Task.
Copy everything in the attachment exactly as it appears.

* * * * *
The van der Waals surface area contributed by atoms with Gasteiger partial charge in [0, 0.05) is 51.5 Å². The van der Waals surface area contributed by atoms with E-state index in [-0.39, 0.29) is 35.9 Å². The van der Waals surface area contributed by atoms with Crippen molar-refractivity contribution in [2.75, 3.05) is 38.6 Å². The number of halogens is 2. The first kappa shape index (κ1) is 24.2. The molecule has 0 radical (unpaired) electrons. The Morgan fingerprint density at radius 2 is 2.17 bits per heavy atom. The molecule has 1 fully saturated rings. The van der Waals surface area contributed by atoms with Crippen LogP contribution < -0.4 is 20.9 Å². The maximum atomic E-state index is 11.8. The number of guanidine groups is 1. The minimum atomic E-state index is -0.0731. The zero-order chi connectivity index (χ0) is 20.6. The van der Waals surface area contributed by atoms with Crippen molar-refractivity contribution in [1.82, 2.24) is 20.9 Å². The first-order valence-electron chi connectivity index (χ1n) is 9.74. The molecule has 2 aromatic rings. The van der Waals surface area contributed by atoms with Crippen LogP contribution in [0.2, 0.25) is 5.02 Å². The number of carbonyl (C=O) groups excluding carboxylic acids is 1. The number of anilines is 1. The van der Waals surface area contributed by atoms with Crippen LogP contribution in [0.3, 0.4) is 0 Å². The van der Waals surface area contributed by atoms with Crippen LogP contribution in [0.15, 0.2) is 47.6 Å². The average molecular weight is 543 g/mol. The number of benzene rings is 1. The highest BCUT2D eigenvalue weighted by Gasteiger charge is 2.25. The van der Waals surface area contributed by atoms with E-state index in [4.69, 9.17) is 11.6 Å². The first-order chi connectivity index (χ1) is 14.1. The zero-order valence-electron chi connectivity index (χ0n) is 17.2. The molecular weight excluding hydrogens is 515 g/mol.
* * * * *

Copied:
The van der Waals surface area contributed by atoms with Gasteiger partial charge in [0, 0.05) is 51.5 Å². The van der Waals surface area contributed by atoms with E-state index in [-0.39, 0.29) is 35.9 Å². The van der Waals surface area contributed by atoms with Crippen molar-refractivity contribution in [2.75, 3.05) is 38.6 Å². The number of halogens is 2. The first kappa shape index (κ1) is 24.2. The molecule has 0 radical (unpaired) electrons. The Morgan fingerprint density at radius 2 is 2.17 bits per heavy atom. The molecule has 1 fully saturated rings. The van der Waals surface area contributed by atoms with Crippen LogP contribution < -0.4 is 20.9 Å². The maximum atomic E-state index is 11.8. The number of guanidine groups is 1. The minimum atomic E-state index is -0.0731. The zero-order chi connectivity index (χ0) is 20.6. The van der Waals surface area contributed by atoms with Crippen molar-refractivity contribution in [1.82, 2.24) is 20.9 Å². The first-order valence-electron chi connectivity index (χ1n) is 9.74. The molecule has 2 aromatic rings. The van der Waals surface area contributed by atoms with Crippen LogP contribution in [0.2, 0.25) is 5.02 Å². The number of carbonyl (C=O) groups excluding carboxylic acids is 1. The number of anilines is 1. The van der Waals surface area contributed by atoms with Crippen LogP contribution in [0.3, 0.4) is 0 Å². The van der Waals surface area contributed by atoms with Crippen LogP contribution in [0.15, 0.2) is 47.6 Å². The average molecular weight is 543 g/mol. The number of benzene rings is 1. The highest BCUT2D eigenvalue weighted by Gasteiger charge is 2.25. The van der Waals surface area contributed by atoms with E-state index in [4.69, 9.17) is 11.6 Å². The first-order chi connectivity index (χ1) is 14.1. The zero-order valence-electron chi connectivity index (χ0n) is 17.2. The molecular weight excluding hydrogens is 515 g/mol.